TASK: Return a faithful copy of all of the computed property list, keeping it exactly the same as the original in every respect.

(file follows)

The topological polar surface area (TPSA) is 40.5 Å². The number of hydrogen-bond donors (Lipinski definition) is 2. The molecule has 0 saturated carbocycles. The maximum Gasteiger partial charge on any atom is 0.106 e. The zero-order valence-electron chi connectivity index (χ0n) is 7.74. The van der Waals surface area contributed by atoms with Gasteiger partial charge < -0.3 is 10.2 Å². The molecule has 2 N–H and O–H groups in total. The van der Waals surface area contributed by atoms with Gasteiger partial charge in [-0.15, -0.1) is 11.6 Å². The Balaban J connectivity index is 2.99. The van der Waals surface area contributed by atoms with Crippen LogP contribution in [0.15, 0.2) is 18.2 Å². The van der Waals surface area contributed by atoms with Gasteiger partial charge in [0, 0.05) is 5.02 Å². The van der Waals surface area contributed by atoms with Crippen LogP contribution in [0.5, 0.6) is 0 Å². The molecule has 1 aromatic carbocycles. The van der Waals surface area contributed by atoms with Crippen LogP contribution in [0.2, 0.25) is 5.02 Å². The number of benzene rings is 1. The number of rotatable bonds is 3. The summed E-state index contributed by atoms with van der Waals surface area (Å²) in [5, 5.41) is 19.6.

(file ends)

The topological polar surface area (TPSA) is 40.5 Å². The number of hydrogen-bond donors (Lipinski definition) is 2. The molecule has 0 saturated carbocycles. The maximum Gasteiger partial charge on any atom is 0.106 e. The zero-order valence-electron chi connectivity index (χ0n) is 7.74. The van der Waals surface area contributed by atoms with Gasteiger partial charge < -0.3 is 10.2 Å². The molecule has 2 N–H and O–H groups in total. The van der Waals surface area contributed by atoms with Gasteiger partial charge in [-0.15, -0.1) is 11.6 Å². The Balaban J connectivity index is 2.99. The van der Waals surface area contributed by atoms with Crippen LogP contribution in [0.15, 0.2) is 18.2 Å². The van der Waals surface area contributed by atoms with Gasteiger partial charge in [0, 0.05) is 5.02 Å². The van der Waals surface area contributed by atoms with Crippen LogP contribution in [0.5, 0.6) is 0 Å². The molecule has 1 aromatic carbocycles. The van der Waals surface area contributed by atoms with Crippen LogP contribution in [0.2, 0.25) is 5.02 Å². The number of benzene rings is 1. The number of rotatable bonds is 3. The summed E-state index contributed by atoms with van der Waals surface area (Å²) in [5, 5.41) is 19.6.